“The light at the end of the tunnel is not an illusion. The tunnel is.” ~Unknown
In this society of ours, parents teach their children to do, to perform, to produce. We learn that to be adult, we need to be “productive members of society.” At social gatherings, more often than not, the first question among strangers is “What do you do?”
My first memories include identifying so deeply with my movie director father that when asked what I wanted to be when I grew up, I always replied, “A writer and director.”
Then life happened, and I spent decades acting out the painful and abusive relationship I had with my mother. Although I wrote almost daily, my life settled into a hand-to-mouth survival existence that had nothing to do with writing.
A string of abusive relationships with men took the place of my unresolved relationship with my mother as I continued to act out the trauma of my youth in a repetitive cycle, all the while trying to keep a roof over my children’s heads and food on the table.
All thoughts of any kind of career fell away and were replaced by anxiety, depression, and the urgent need to pay this month’s bills.
When my mother died, much to my surprise she left me everything she had in the world, and I was able to buy a home and live for several years without worrying about money.
During that time, I quit my job and started to write in earnest. My goal was to publish a memoir about growing up in a motion picture family in Hollywood and share the lessons my childhood taught me about love.
These are the vastly over-simplified facts of my life. Less obvious was my growing self-identification as “writer” and a subtle yet mounting despair as time passed and I struggled to find a publisher or an agent to represent me.
Recently, in a rare moment of absolute clarity, I realized that I had come to identify so deeply with the book and the rich and enviable career of my wonderful father that I saw both as extensions of myself.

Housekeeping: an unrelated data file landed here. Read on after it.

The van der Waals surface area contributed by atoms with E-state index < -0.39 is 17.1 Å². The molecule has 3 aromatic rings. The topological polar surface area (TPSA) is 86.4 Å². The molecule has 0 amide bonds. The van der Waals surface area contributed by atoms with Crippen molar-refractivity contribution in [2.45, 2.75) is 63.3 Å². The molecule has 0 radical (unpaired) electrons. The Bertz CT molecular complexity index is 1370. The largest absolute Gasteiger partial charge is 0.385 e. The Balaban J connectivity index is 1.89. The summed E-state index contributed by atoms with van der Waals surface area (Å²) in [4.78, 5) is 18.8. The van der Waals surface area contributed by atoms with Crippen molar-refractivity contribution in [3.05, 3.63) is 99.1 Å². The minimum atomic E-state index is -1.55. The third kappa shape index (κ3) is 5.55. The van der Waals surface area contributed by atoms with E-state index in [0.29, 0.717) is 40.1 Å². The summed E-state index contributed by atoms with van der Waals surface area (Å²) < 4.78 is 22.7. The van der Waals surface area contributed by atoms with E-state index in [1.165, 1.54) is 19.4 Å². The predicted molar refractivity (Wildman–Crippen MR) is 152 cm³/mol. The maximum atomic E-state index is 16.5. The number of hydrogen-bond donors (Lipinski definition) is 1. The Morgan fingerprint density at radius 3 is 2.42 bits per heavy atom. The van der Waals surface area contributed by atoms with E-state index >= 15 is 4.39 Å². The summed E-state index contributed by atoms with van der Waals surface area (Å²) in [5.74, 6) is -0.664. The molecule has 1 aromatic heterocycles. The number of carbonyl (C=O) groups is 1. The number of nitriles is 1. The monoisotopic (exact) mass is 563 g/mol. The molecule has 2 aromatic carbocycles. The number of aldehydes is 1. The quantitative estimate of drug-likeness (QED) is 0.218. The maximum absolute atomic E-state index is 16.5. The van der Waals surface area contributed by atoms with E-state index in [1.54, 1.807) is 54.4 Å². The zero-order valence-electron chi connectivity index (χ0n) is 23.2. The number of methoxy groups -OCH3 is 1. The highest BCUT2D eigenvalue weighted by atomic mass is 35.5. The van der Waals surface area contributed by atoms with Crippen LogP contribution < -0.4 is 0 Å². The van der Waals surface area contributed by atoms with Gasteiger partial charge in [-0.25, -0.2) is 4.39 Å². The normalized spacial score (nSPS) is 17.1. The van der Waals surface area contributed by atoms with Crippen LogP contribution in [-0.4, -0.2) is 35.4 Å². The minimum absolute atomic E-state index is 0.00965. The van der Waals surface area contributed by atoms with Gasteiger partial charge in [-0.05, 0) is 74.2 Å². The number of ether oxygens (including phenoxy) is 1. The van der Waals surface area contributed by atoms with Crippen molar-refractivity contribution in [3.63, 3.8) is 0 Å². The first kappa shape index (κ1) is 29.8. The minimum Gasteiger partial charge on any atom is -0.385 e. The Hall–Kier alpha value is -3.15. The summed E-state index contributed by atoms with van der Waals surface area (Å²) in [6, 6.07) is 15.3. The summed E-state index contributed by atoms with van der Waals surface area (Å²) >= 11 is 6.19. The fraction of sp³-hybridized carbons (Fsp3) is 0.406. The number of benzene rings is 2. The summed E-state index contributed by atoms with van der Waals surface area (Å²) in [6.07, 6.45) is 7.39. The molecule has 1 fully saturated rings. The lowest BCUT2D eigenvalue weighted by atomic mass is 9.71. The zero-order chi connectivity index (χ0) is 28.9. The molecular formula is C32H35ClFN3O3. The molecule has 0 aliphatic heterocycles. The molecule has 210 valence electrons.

Worse, I had come to believe that my value as a human being depended upon my ability to sell myself as a writer and create a career around that identity. I even found myself wondering what purpose I was serving on earth if my gifts could not find a home.
I am fortunate in that several evolved souls number among my friends. Yesterday, one of them shocked me by pointing out that I had been so neglected and abandoned in childhood that I had formed an equation. That equation was: if I could only shine more brightly, then perhaps I would be noticed and appreciated.
This had come to dominate my life, he said.
My friend’s comment knocked the wind out of me as the truth of it brought tears to my eyes. I came to earth believing I was precious and loved, but my relationship with my damaged mother changed the way I viewed myself.
My mother’s neglect and abuse initially shocked me but later convinced me that I needed to do more, and perform at a higher level in order for her to recognize and value me.
Over time, this subtle yet powerful pathology took over my psyche to such an alarming degree that I even began questioning my right to life! My focus had become so externally based that my only concern was how others viewed my work.